“This lease is for one year,” but you can have a no-cause termination clause as long as you do not enter into a new agreement between the parties for one year after termination of the agreement
For purposes of paragraph (b) of this section, the term fair market value means the value of the rental property for general commercial purposes, but shall not be adjusted to reflect the additional value that one party (either the prospective lessee or lessor) would attribute to the property as a result of its proximity or convenience to sources of referrals or business otherwise generated for which payment may be made in whole or in part under Medicare or a State health care program.
Fair Market Value is a key element in this five-prong test. Can you get a Certified Public Accounting Firm to give you an opinion that $7,500/month for 2 days is Fair Market Value? Is Neuro really paying for space or patients – “That is the Question”. Fair Market Value is like Judge Stewart’s response to whether he could define pornography “I know it when I see it.” Nevertheless, I recommend getting a CPA Fair Market Value opinion letter.
The OIG also posted a Fraud Alerts on its website of particular note in connection with the example above (i.e. “Rental of Space” in Physician’s Offices by an Entity or Person to which the Physician refers.)3 The new health care practitioner would do well to review this alert and other guidance on the OIG website.
The OIG also accepts individual requests to review an existing or proposed transaction and will issue an Advisory Opinion indicating whether a given set of facts violates the AKS. The procedure to be followed in requesting an Advisory Opinion along with Advisory Opinions already issued appears on the OIG web site. While the opinions only affect the Requesting Parties, a review of past and current Advisory Opinions provide general guidance to all practitioners.
Federal: The Stark Law (42 USCA 1395mm)
“The Limitation on certain physician referrals” – commonly called the “Stark Law” after its sponsor Congressman Pete Stark simply states:
Except as provided in subsection(b) of this section, if a physician (or an immediate family member of such physician) has a financial relationship with an entity specified in paragraph (2), then.
However, that is where the simplicity ends. Supplementing the Stark Law are the Stark Regulations I (Fed. Reg. Jan., 4, 2001 (Vol 66, No. 3 pp 855-904)) and Stark II Regulations (Fed. Reg. March 26, 2004 (Vol. 69, No. 59, pp16053-16146)) which take the simple premises of the Stark Law and expand its scope.4 To fully understand the Stark Law you must read the Regulations. There is no getting around that daunting task. From “definitions” to “exceptions” the Stark Law, as explained by the Regulations, needs a lot of study. However, some of the easier concepts to emerge from Stark can be distilled as follows:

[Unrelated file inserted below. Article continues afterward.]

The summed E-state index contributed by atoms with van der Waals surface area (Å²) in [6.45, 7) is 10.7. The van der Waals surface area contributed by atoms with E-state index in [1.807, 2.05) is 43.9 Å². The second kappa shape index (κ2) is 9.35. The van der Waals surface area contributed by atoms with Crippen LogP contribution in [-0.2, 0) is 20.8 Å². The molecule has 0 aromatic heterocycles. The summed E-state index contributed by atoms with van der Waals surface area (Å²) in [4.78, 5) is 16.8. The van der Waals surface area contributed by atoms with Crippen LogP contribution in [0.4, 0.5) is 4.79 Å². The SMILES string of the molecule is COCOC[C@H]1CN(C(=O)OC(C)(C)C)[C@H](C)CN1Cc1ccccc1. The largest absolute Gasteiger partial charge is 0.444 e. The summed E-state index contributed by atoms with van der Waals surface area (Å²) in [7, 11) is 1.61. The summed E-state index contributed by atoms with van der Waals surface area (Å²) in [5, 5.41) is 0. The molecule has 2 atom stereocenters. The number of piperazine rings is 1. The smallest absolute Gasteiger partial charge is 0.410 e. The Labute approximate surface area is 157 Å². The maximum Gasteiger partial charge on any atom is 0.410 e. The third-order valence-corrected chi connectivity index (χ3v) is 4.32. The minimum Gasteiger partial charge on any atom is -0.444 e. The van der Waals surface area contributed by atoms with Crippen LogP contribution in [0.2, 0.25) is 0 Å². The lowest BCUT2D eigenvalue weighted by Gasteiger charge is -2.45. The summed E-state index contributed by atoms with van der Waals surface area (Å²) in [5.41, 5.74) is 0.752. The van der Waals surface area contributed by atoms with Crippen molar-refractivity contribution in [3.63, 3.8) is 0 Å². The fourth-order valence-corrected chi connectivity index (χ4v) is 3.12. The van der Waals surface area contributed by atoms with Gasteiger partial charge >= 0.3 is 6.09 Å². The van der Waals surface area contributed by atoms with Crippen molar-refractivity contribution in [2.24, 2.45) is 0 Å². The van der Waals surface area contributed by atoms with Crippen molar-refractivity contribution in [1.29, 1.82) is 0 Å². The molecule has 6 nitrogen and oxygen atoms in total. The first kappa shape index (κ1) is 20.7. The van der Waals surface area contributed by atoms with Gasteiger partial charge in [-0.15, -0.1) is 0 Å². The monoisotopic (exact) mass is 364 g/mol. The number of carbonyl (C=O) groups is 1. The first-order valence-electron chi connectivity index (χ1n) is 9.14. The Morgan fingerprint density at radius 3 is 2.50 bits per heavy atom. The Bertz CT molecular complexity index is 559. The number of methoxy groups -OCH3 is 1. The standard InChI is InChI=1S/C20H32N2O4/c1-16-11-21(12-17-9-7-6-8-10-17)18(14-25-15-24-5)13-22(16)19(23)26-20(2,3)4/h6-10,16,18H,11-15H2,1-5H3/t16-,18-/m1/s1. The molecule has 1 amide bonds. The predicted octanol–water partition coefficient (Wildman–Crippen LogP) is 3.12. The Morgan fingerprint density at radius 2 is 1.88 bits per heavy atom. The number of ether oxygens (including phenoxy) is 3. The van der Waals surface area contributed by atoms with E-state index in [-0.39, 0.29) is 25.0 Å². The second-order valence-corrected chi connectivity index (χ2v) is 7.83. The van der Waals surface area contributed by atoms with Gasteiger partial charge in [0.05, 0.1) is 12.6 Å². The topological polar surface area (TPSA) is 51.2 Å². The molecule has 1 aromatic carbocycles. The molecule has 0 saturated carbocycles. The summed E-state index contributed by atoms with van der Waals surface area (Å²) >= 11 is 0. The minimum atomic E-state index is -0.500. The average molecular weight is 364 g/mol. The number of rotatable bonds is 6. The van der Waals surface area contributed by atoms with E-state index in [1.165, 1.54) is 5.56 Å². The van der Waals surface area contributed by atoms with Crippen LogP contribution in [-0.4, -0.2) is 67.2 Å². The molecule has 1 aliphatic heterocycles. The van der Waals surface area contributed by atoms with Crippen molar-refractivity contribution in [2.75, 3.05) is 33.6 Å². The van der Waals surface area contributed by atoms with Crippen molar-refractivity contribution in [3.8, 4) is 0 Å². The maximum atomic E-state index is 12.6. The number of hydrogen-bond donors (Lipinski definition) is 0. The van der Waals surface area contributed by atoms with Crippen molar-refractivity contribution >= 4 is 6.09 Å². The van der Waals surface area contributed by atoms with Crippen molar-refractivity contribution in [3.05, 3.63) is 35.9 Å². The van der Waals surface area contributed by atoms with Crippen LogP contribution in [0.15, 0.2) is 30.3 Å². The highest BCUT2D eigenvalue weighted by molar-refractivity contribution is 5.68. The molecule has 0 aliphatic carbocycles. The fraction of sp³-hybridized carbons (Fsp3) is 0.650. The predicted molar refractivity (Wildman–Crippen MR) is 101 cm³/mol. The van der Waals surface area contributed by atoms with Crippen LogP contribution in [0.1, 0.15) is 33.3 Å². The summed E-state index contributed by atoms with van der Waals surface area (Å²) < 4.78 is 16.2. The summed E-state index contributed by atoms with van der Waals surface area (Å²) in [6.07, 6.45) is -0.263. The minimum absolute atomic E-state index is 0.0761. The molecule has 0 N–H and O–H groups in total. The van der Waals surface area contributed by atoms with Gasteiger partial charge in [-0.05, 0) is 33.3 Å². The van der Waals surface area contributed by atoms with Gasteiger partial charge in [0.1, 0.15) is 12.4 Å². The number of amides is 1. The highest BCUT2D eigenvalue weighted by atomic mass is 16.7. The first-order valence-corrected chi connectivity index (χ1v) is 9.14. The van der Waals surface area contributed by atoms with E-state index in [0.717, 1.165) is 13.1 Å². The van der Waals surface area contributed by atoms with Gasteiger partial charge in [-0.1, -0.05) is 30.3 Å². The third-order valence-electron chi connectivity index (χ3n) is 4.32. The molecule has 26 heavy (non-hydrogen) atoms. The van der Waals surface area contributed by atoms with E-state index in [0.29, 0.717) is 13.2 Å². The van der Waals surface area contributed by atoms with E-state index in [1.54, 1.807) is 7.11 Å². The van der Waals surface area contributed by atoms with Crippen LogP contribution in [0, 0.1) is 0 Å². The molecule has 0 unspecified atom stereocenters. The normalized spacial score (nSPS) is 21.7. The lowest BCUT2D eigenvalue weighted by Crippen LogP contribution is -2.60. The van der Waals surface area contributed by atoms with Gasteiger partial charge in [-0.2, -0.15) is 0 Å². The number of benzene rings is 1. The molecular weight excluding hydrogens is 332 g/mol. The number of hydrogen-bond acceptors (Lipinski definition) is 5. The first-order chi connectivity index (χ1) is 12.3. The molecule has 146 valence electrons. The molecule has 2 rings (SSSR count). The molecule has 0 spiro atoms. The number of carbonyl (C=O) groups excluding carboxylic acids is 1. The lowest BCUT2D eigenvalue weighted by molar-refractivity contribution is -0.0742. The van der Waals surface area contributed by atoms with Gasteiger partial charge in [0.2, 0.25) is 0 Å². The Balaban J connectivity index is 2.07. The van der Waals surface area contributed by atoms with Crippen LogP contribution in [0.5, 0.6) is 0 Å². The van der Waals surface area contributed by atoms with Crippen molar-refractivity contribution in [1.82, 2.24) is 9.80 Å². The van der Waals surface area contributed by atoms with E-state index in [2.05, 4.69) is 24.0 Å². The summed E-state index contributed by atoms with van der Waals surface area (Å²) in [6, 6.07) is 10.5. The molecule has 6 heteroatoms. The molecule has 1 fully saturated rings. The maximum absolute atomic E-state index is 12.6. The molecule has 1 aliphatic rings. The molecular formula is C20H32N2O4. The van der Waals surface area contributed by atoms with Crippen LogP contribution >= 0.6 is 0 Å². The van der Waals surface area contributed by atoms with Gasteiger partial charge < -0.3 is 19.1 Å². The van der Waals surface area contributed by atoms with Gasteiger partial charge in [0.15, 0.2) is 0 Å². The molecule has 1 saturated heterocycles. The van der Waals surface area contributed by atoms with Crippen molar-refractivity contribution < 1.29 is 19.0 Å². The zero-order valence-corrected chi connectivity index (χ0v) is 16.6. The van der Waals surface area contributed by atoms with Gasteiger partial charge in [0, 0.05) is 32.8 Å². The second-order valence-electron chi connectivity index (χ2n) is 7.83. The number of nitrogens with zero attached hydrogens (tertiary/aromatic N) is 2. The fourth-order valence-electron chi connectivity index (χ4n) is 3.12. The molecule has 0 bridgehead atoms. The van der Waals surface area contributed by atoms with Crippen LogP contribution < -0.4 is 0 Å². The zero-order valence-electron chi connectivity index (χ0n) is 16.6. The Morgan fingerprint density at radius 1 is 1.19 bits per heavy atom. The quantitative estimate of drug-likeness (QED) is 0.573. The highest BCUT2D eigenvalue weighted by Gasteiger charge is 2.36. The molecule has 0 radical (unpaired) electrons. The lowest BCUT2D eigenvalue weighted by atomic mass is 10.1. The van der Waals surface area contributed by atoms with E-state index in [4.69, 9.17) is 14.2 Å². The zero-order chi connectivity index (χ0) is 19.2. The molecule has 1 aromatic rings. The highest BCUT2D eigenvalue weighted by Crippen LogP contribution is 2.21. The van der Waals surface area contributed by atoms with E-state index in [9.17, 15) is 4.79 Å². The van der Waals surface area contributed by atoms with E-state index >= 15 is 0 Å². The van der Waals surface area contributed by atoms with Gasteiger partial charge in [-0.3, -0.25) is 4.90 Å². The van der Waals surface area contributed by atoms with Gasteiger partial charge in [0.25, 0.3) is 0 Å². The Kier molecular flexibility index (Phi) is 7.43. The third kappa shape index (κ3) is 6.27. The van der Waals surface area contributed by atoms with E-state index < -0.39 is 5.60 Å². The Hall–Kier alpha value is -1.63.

To clarify these broad services the CPT Codes used to describe DHS’s are in the Fed. Reg.5 (Got to love health law alphabets soup!)
Violations of the Stark Law will require refunding of payments received for a prohibited referral; a civil monetary penalty of not more than $15,000 for each service or a $100,000 civil monetary penalty for a “circumvention scheme.” Also, exclusion from the Medicare/Medicaid programs can occur.
If you are not dealing with a service paid by Medicare/Medicaid, you still may need to examine the New York State Law for physician referral.
New York State: The Healthcare Practitioners Referral Act
New York State also believes that physicians who have a financial interest in certain ancillary services may engage in patterns of over utilization. Hence, New York passed the Health Care Practitioners Referral Act codified at 238 et seq. of the Public Health Law (PHL). Sometimes called the “State Stark” or “Mini-Stark,” the PHL states that:
(a) a practitioner authorized to order clinical laboratory services, pharmacy services, radiation therapy services, physical therapy services or x-ray or imaging services may not make a referral for such services to a health care provider authorized to provide such services where the practitioner or immediate family member of such practitioner has a financial relationship with such health care provider;
(b) a health care provider or a referring practitioner may not present or cause to be presented any individual or third party payor or other entity a claim, bill, or other demand for payment for clinical laboratory services, pharmacy services, radiation services, physical therapy services, or x-ray or imaging services furnished pursuant to a prohibited referral.
Like Stark, there are exceptions to the above stated prohibitions. However, unlike Stark there are no regulations which have been promulgated pursuant to §238 to assist in clarifying the exceptions. Violations of §238 will make referring practitioners and the health care provider “jointly and severally” liable to the payor for any amounts collection. Violation of §238 can also be deemed a violation of P.H.L. §12(b) which is a misdemeanor as well as professional misconduct (Ed Law §6530. See, also, Ed Law Regs. 8 NYCRR 29.1 et seq.)
It should also be noted that Section 238-d of the PHL has a provision concerning practitioner disclosure requirements. Specifically, with respect to referrals not prohibited by Section 238 and subject to certain exceptions contained in that section, practitioner may not make a referral to a health care provider for the furnishing of any health or health related item or service where such practitioner or immediate family member of such practitioner has a financial relationship without disclosing to the patient ownership or investment interest with such health care provider or any compensation arrangement between physician and the health care provider which is in excess of fair market value or which provides for compensation that varies directly or indirectly based upon the volume or value of any referrals between the parties.
1See, Federal Anti-kickback Law and Regulatory Safe Harbors, Fact Sheet, Nov. 1999.
2The New York State Education Law regarding paying a referral fee may be implicated (Ed Law§ 6530 (18)).
3February 23, 2000 Fraud Alert, www.oig.hhs.gov/fraud/fraudalerts.html.